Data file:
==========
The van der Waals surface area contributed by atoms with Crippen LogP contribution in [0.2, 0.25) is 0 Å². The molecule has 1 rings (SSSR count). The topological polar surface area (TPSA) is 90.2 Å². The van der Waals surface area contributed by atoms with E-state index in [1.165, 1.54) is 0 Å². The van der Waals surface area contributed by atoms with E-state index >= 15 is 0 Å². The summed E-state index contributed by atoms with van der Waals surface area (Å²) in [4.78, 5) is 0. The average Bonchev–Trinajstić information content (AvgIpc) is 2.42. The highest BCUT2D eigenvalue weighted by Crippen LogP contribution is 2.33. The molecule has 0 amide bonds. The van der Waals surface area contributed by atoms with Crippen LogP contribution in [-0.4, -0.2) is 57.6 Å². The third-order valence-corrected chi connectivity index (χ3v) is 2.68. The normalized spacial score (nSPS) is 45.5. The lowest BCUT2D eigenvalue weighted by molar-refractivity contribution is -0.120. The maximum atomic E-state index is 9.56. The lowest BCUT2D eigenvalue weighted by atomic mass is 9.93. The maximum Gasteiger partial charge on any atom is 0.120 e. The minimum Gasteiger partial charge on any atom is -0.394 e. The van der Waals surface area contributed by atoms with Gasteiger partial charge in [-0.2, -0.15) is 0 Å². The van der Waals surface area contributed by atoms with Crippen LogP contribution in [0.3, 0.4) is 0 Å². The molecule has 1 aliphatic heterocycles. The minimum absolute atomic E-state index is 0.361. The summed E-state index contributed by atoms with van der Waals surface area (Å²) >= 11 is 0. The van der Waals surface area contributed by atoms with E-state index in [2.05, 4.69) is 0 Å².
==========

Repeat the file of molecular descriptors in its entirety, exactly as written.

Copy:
The van der Waals surface area contributed by atoms with Crippen LogP contribution in [0.2, 0.25) is 0 Å². The molecule has 1 rings (SSSR count). The topological polar surface area (TPSA) is 90.2 Å². The van der Waals surface area contributed by atoms with E-state index in [1.165, 1.54) is 0 Å². The van der Waals surface area contributed by atoms with E-state index >= 15 is 0 Å². The summed E-state index contributed by atoms with van der Waals surface area (Å²) in [4.78, 5) is 0. The average Bonchev–Trinajstić information content (AvgIpc) is 2.42. The highest BCUT2D eigenvalue weighted by Crippen LogP contribution is 2.33. The molecule has 0 amide bonds. The van der Waals surface area contributed by atoms with Crippen LogP contribution in [-0.4, -0.2) is 57.6 Å². The third-order valence-corrected chi connectivity index (χ3v) is 2.68. The normalized spacial score (nSPS) is 45.5. The lowest BCUT2D eigenvalue weighted by molar-refractivity contribution is -0.120. The maximum atomic E-state index is 9.56. The lowest BCUT2D eigenvalue weighted by atomic mass is 9.93. The maximum Gasteiger partial charge on any atom is 0.120 e. The minimum Gasteiger partial charge on any atom is -0.394 e. The van der Waals surface area contributed by atoms with Gasteiger partial charge in [-0.2, -0.15) is 0 Å². The van der Waals surface area contributed by atoms with Crippen LogP contribution in [0.3, 0.4) is 0 Å². The molecule has 1 aliphatic heterocycles. The minimum absolute atomic E-state index is 0.361. The summed E-state index contributed by atoms with van der Waals surface area (Å²) >= 11 is 0. The van der Waals surface area contributed by atoms with E-state index in [2.05, 4.69) is 0 Å².